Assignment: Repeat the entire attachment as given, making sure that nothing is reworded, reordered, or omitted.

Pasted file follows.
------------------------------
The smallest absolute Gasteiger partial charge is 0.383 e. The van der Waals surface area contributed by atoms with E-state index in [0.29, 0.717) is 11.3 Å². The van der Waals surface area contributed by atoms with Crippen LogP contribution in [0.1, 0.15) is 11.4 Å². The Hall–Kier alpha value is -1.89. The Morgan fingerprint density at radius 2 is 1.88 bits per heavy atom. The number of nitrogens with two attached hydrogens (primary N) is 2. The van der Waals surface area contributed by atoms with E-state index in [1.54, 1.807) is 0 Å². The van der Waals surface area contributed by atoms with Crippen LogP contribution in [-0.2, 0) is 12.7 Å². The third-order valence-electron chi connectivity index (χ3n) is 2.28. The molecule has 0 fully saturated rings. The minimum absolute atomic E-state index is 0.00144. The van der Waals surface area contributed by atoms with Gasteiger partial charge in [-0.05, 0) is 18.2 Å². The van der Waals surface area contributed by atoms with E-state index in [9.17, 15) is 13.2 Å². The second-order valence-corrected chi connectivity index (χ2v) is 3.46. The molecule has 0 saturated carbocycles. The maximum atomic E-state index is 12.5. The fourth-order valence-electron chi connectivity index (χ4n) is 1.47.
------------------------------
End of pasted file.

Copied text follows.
The smallest absolute Gasteiger partial charge is 0.383 e. The van der Waals surface area contributed by atoms with E-state index in [0.29, 0.717) is 11.3 Å². The van der Waals surface area contributed by atoms with Crippen LogP contribution in [0.1, 0.15) is 11.4 Å². The Hall–Kier alpha value is -1.89. The Morgan fingerprint density at radius 2 is 1.88 bits per heavy atom. The number of nitrogens with two attached hydrogens (primary N) is 2. The van der Waals surface area contributed by atoms with E-state index in [1.54, 1.807) is 0 Å². The van der Waals surface area contributed by atoms with Crippen LogP contribution in [-0.2, 0) is 12.7 Å². The third-order valence-electron chi connectivity index (χ3n) is 2.28. The molecule has 0 fully saturated rings. The minimum absolute atomic E-state index is 0.00144. The van der Waals surface area contributed by atoms with Gasteiger partial charge in [-0.05, 0) is 18.2 Å². The van der Waals surface area contributed by atoms with E-state index in [9.17, 15) is 13.2 Å². The second-order valence-corrected chi connectivity index (χ2v) is 3.46. The molecule has 0 saturated carbocycles. The maximum atomic E-state index is 12.5. The fourth-order valence-electron chi connectivity index (χ4n) is 1.47.